Wednesday, August 03, 2005

Cajun and Creole: Difficult Pairing of wine with food (PB)

Tonight my wife suggested “Carribean Night” so Carribean night it was! Pina Coladas with big butterflied shrimp seared in olive oil with Cajun spices and broiled bread with butter lightly spiced again with Cajun spices was served up for a "tide me over." In the background was playing steel drum music from the Atlantic Clarion Steel Drum band. This later gave way to some indigenous Soca music from the Island of St. Maarten from a previous trip to this Carribean paradise.

We had some left over Sauvignon Blanc we needed to use so it was the sipper with the aforementioned appetizers. (This was not a good pairing but then it was just a way to not have to dump some aging wine.) I don’t suggest this tact for the record...

But the main course was another story. Normally I enjoy flying by the seat of my pants when it comes to cooking; nothing ventured, nothing gained; no guts, not glory. But tonight I consulted with Emeril–the master of Cajun cuisine which is very similar to Carribean in some respects.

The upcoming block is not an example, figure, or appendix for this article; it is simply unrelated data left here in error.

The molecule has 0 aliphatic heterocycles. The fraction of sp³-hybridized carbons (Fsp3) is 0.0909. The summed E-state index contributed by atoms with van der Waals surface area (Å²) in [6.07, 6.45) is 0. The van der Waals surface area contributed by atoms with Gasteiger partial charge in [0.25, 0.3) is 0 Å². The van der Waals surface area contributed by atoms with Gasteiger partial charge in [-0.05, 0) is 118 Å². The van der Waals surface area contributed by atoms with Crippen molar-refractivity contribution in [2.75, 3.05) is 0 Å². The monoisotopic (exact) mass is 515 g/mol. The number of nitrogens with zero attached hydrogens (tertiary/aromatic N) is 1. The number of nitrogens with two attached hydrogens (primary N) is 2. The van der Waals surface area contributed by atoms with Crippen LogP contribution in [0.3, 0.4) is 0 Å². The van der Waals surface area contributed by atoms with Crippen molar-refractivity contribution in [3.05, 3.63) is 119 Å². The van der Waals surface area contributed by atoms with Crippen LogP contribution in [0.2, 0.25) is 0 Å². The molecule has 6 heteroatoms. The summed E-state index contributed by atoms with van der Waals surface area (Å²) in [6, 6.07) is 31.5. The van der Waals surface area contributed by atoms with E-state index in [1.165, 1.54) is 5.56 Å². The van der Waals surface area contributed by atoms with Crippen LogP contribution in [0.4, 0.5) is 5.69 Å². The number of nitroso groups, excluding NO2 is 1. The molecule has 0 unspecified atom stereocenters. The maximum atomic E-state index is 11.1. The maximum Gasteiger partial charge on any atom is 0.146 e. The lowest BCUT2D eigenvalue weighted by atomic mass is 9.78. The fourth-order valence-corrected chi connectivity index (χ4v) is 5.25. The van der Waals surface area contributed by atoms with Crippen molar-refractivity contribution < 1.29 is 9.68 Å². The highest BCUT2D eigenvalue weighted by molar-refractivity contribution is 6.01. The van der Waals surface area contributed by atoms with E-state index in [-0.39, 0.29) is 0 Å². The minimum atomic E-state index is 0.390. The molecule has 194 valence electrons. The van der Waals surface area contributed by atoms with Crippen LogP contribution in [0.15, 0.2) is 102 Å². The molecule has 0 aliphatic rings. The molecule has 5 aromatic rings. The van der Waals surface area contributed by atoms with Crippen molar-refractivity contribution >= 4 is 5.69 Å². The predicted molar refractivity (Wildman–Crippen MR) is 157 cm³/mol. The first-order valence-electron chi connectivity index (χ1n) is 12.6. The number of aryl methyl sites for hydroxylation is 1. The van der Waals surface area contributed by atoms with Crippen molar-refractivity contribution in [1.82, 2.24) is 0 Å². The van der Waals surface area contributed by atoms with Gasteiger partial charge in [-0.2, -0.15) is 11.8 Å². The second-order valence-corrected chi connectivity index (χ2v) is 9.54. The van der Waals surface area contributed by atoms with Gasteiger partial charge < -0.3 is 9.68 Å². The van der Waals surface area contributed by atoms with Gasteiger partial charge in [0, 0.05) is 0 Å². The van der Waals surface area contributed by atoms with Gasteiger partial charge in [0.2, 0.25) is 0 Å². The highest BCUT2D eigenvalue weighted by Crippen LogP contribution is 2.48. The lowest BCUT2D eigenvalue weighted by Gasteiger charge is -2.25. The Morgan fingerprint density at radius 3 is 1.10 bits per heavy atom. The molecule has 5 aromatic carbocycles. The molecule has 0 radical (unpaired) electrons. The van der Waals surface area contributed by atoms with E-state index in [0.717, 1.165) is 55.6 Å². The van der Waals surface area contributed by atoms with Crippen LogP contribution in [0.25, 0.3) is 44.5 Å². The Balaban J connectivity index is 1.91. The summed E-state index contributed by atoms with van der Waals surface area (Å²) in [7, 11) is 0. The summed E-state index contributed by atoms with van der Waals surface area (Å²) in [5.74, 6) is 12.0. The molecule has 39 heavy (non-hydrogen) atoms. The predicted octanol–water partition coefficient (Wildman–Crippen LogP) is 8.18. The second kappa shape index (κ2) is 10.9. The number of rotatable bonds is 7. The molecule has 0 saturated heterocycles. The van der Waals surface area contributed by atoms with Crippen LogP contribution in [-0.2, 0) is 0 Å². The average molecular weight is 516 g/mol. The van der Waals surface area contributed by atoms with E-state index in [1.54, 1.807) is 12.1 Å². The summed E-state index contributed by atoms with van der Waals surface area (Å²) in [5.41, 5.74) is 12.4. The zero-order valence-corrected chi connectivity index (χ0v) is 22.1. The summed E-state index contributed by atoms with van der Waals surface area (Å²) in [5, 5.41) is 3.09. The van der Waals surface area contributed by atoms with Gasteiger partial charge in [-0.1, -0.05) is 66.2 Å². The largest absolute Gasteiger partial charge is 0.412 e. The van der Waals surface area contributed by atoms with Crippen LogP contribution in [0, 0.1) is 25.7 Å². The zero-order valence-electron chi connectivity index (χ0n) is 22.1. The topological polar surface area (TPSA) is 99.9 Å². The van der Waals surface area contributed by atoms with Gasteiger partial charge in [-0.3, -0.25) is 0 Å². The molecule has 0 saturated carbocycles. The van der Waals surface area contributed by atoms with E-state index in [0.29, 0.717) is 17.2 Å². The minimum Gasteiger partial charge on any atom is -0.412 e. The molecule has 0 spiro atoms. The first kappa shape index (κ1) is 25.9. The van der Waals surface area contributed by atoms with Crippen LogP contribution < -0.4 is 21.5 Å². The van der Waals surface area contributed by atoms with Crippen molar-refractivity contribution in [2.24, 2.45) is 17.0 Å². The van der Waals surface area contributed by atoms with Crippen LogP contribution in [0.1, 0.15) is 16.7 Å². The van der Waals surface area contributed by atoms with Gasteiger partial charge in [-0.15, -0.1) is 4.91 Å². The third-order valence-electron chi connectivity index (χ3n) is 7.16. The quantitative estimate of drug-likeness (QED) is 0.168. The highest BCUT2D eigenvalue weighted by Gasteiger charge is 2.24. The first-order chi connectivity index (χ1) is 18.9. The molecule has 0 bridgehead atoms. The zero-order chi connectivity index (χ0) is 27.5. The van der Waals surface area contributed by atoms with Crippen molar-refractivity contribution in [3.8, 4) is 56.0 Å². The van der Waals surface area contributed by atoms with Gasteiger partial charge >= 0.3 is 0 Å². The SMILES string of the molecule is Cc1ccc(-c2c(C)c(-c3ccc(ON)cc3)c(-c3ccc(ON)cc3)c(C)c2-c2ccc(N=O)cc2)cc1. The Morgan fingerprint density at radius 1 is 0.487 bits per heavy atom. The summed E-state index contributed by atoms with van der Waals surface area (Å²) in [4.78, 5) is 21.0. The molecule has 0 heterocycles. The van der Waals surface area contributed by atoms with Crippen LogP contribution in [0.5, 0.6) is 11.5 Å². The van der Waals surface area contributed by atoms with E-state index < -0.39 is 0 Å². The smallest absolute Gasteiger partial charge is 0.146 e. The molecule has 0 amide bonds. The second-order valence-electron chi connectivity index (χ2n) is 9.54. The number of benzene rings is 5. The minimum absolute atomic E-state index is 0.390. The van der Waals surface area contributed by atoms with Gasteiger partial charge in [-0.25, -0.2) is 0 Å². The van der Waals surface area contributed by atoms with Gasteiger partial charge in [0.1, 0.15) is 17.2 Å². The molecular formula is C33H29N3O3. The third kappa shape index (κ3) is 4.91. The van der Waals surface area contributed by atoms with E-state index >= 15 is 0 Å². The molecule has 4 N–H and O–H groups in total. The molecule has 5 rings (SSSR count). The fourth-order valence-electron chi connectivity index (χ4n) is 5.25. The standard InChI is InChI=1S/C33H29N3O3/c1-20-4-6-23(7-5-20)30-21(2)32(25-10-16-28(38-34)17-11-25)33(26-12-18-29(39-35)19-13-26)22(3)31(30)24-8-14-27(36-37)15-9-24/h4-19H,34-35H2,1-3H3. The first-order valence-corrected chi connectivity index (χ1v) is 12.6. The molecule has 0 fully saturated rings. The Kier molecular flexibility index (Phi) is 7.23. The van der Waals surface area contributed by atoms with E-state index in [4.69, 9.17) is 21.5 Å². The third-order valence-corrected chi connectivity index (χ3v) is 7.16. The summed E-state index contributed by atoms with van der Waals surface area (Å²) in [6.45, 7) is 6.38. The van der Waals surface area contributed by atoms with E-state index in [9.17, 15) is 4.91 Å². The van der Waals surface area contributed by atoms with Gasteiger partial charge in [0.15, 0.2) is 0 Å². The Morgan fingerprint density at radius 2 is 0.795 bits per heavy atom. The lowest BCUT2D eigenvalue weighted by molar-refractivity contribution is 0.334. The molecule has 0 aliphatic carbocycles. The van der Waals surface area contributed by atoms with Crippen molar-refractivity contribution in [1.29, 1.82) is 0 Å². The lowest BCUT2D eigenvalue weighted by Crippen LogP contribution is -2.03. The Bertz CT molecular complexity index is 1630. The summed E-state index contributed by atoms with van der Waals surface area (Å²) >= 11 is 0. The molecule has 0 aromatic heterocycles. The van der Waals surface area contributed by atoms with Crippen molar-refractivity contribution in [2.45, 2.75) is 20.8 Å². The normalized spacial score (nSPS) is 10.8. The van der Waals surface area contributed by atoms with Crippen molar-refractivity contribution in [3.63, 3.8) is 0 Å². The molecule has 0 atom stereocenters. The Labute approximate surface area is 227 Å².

So I decided to try the potato crusted fish (catfish in this instance) with a roasted pepper sauce, sweet corn and Zatarains rice and red beans for a side.

The fish was spiced with cayene pepper, and all those wonderful Creole seasonings which make wine pairing a bear. But I had just read an article in “Food and Wine” about pairing wine with Chinese cooking. Several options were mentioned from Gewurtztraminer to Pinot Noir.

So applying the principles I gleaned from this article, I thought I would try a sweet wine but one with a good acid structure and solid flavors. I needed something to stand up to the “hot” spices of creole yet something that would enhance the flavors of the sauce and delicate fish.

I selected a Late Harvest Riesling from Covey Run 2003 ($11) and it was spectacular! (See previously entered review of this wine)

First, the food was really very nice but with the odd flavors of the rice and beans, which was VERY spicy, and the delicate flavors of the roasted pepper sauce and catfish, I had concerns but it worked and worked really, really nicely.

So if you are struggling about the dish which is spicy and or hot, think about a well made sweet Riesling, Gewurtz, Semillion or even a Viognier. It will probaby work! Now raise a glass and a fork!

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